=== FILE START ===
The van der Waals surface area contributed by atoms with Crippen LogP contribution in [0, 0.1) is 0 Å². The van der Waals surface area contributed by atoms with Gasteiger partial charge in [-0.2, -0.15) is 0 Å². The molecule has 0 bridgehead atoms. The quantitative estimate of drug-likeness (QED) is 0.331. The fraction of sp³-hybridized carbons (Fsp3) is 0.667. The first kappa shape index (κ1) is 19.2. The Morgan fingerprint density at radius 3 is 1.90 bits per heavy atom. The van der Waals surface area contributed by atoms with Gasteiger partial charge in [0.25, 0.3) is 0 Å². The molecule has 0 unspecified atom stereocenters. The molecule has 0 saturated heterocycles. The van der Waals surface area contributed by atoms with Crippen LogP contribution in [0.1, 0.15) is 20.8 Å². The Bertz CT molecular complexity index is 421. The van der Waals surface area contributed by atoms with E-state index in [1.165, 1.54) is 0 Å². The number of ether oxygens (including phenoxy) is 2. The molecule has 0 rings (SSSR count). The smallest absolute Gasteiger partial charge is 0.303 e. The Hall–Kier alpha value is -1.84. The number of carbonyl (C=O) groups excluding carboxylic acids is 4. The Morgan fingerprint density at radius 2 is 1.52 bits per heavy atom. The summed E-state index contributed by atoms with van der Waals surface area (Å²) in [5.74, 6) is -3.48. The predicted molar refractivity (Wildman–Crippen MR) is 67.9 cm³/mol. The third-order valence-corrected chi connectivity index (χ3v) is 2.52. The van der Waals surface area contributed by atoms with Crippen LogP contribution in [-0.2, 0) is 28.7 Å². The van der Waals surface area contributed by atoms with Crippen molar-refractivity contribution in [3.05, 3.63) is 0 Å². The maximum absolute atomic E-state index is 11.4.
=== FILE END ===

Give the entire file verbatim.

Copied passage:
The van der Waals surface area contributed by atoms with Crippen LogP contribution in [0, 0.1) is 0 Å². The van der Waals surface area contributed by atoms with Gasteiger partial charge in [-0.2, -0.15) is 0 Å². The molecule has 0 bridgehead atoms. The quantitative estimate of drug-likeness (QED) is 0.331. The fraction of sp³-hybridized carbons (Fsp3) is 0.667. The first kappa shape index (κ1) is 19.2. The Morgan fingerprint density at radius 3 is 1.90 bits per heavy atom. The van der Waals surface area contributed by atoms with Gasteiger partial charge in [0.25, 0.3) is 0 Å². The molecule has 0 unspecified atom stereocenters. The molecule has 0 saturated heterocycles. The van der Waals surface area contributed by atoms with Crippen LogP contribution in [0.1, 0.15) is 20.8 Å². The Bertz CT molecular complexity index is 421. The van der Waals surface area contributed by atoms with E-state index in [1.165, 1.54) is 0 Å². The number of ether oxygens (including phenoxy) is 2. The molecule has 0 rings (SSSR count). The smallest absolute Gasteiger partial charge is 0.303 e. The Hall–Kier alpha value is -1.84. The number of carbonyl (C=O) groups excluding carboxylic acids is 4. The Morgan fingerprint density at radius 2 is 1.52 bits per heavy atom. The summed E-state index contributed by atoms with van der Waals surface area (Å²) in [5.74, 6) is -3.48. The predicted molar refractivity (Wildman–Crippen MR) is 67.9 cm³/mol. The third-order valence-corrected chi connectivity index (χ3v) is 2.52. The van der Waals surface area contributed by atoms with Crippen LogP contribution in [-0.2, 0) is 28.7 Å². The van der Waals surface area contributed by atoms with Crippen molar-refractivity contribution in [3.05, 3.63) is 0 Å². The maximum absolute atomic E-state index is 11.4.